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Workers' Compensation

workerscomp

North Carolina’s Workers’ Compensation Act is the law that provides a system of medical benefits and disability payments to workers injured in the course and scope of their employment. The system provides a limited but guaranteed remedy for injured workers. Our Courts have ruled that the Act is to be liberally construed to benefit the injured worker. Nonetheless, workers compensation insurance companies constantly attempt to avoid the payment of full benefits for various reasons. Some adjuster will insist that the employer did nothing wrong; therefore, the employer’s insurance carrier should not have to pay benefits to the injured employee. Under North Carolina, the injured worker does NOT have to show that the employer or any other party acted negligently in causing the injuries. In fact, EVEN IF the injured worker was negligent in causing his/her own injuries, he/she may still recover benefits under the Act. The injured worker ONLY has to show that he/she was injured “by accident” while on the job. Once this is shown, the employer’s insurance company has a legal duty to provide the medical treatment necessary to treat the worker’s injuries. In addition, the insurance company must pay disability benefits to the injured worker for the period of time he/she is physically unable to perform his/her job duties. (The injured worker may also qualify for Social Security Disability Benefits.)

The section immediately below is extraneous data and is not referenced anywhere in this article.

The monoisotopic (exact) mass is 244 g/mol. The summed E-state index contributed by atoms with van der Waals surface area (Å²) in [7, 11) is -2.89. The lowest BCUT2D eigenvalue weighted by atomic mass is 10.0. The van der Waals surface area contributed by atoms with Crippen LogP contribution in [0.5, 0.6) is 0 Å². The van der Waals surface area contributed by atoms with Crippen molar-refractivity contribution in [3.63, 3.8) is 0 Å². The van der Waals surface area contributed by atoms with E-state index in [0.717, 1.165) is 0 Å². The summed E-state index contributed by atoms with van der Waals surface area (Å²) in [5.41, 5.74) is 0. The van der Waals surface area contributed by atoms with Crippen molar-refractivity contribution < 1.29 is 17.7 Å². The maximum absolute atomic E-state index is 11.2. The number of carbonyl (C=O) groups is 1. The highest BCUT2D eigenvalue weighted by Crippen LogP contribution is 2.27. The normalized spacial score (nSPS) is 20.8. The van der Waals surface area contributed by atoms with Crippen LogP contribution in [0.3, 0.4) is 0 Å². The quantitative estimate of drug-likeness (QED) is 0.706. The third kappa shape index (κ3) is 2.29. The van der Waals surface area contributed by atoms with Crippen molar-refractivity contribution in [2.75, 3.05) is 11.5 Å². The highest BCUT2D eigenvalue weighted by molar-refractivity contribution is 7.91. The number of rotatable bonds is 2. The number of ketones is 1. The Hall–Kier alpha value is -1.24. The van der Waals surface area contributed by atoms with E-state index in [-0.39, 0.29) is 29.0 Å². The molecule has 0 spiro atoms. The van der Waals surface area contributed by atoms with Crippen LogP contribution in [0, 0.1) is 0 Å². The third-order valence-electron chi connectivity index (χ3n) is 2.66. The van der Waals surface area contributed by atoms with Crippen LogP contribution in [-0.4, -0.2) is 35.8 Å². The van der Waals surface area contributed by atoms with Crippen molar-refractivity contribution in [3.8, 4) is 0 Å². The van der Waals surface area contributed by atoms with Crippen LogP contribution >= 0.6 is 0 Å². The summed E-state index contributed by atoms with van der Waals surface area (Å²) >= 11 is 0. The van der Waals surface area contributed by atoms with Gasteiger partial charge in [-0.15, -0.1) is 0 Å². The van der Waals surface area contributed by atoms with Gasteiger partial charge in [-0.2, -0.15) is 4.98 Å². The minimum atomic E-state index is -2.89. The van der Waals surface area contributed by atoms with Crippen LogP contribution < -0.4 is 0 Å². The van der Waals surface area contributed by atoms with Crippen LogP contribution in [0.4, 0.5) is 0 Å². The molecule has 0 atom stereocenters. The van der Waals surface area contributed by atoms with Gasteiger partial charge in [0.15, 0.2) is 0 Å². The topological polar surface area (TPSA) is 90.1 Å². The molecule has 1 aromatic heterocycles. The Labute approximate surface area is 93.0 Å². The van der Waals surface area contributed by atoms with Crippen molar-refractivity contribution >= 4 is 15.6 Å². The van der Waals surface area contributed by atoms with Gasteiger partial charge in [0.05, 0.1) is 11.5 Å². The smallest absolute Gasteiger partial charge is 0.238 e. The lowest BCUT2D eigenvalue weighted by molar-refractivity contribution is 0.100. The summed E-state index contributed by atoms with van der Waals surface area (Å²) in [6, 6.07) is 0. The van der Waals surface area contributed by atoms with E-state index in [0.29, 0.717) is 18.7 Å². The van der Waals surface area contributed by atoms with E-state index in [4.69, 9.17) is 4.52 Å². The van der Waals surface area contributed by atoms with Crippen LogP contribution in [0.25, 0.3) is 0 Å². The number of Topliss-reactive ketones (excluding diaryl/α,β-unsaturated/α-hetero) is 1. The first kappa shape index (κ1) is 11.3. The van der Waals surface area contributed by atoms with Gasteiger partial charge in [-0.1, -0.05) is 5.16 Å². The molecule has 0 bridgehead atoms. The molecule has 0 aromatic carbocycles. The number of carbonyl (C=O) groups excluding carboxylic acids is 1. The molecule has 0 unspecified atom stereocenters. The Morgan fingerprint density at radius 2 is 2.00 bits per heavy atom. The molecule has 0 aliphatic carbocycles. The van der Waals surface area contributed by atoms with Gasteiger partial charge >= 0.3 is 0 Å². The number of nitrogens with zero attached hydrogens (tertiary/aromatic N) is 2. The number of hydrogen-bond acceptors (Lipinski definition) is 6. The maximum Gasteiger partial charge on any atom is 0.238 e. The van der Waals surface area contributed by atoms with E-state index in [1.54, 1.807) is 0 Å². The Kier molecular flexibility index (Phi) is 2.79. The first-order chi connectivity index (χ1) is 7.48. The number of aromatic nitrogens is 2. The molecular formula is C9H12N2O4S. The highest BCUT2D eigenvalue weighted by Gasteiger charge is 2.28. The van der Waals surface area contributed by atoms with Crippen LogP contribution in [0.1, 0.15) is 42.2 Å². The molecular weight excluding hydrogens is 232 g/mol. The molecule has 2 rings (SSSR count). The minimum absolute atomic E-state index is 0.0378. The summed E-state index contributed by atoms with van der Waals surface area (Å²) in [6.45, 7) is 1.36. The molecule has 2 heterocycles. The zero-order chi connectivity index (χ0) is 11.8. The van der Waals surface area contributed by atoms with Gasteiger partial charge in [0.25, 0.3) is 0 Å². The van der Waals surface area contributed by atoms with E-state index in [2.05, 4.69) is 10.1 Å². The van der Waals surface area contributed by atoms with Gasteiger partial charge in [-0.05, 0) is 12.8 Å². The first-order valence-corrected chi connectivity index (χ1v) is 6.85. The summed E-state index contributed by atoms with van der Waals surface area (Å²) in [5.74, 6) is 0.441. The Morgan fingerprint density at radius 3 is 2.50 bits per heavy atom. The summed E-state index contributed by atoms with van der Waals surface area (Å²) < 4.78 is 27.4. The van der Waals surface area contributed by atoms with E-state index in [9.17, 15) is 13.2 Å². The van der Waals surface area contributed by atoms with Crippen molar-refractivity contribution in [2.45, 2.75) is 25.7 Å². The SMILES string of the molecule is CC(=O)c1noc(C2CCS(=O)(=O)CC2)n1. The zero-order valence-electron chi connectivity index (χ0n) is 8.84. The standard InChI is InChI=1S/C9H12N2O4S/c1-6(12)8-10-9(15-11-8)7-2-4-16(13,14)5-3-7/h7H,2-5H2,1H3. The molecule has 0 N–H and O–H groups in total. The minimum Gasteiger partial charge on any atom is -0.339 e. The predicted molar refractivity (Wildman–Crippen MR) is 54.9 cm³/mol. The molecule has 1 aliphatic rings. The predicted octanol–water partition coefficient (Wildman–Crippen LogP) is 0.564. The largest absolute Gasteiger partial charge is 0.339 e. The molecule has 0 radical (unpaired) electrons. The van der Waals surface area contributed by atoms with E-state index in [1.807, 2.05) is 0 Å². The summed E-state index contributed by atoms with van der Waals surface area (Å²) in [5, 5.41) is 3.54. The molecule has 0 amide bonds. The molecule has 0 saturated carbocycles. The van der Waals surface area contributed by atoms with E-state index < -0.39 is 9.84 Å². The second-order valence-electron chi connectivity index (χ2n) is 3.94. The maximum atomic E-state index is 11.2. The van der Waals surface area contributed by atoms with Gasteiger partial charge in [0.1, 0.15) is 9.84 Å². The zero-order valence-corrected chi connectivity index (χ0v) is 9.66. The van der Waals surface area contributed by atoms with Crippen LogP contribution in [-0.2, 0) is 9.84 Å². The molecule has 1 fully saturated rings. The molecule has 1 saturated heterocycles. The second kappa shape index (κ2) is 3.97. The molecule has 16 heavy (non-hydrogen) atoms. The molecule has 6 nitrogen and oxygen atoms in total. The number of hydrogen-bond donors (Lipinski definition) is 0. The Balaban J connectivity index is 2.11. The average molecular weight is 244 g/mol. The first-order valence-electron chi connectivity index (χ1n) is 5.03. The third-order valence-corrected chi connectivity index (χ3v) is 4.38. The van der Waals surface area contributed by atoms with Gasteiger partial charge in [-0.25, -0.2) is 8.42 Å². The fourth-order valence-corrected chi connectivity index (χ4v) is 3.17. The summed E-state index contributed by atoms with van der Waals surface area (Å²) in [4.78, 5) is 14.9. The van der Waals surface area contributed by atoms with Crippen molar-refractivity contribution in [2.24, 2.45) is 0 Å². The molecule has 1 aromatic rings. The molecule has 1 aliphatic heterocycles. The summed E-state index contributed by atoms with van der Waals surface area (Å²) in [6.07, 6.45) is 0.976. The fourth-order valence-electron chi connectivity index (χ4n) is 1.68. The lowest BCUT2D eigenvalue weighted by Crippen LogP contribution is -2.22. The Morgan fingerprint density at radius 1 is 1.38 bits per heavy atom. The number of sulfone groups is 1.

If a worker’s compensation insurance company denies a claim for benefits or simply denies a requested medical procedure, the matter must go before the North Carolina Industrial Commission for a hearing. In such a case, it is important to have a knowledgeable and experienced attorney.

If the injuries are deemed permanent in nature, the worker is entitled to additional compensation for that injury. If the injured worker is unable to return the work, the insurance company must continue paying the out-of-work benefits and for continued medical treatment. In such a case, the insurance company may want to settle or “clincher” the claim, wherein they will pay a lump sum of money to the injured worker to compensate him/her for the future medical expenses and lost wages in exchange for the worker permanently closing the claim/case. When considering settling a worker’s compensation claim, the worker MUST ensure that he/she is receiving enough compensation to fully make him/her whole. It is important to have a knowledgeable and experienced attorney on your side when making such a decision. Just because you have been injured on the job does not necessarily mean that you need an attorney. To find out if the insurance company is doing all that it is legally required to do, please call Owens & Miller at 919-480-8152 for a free, no-obligation consultation.

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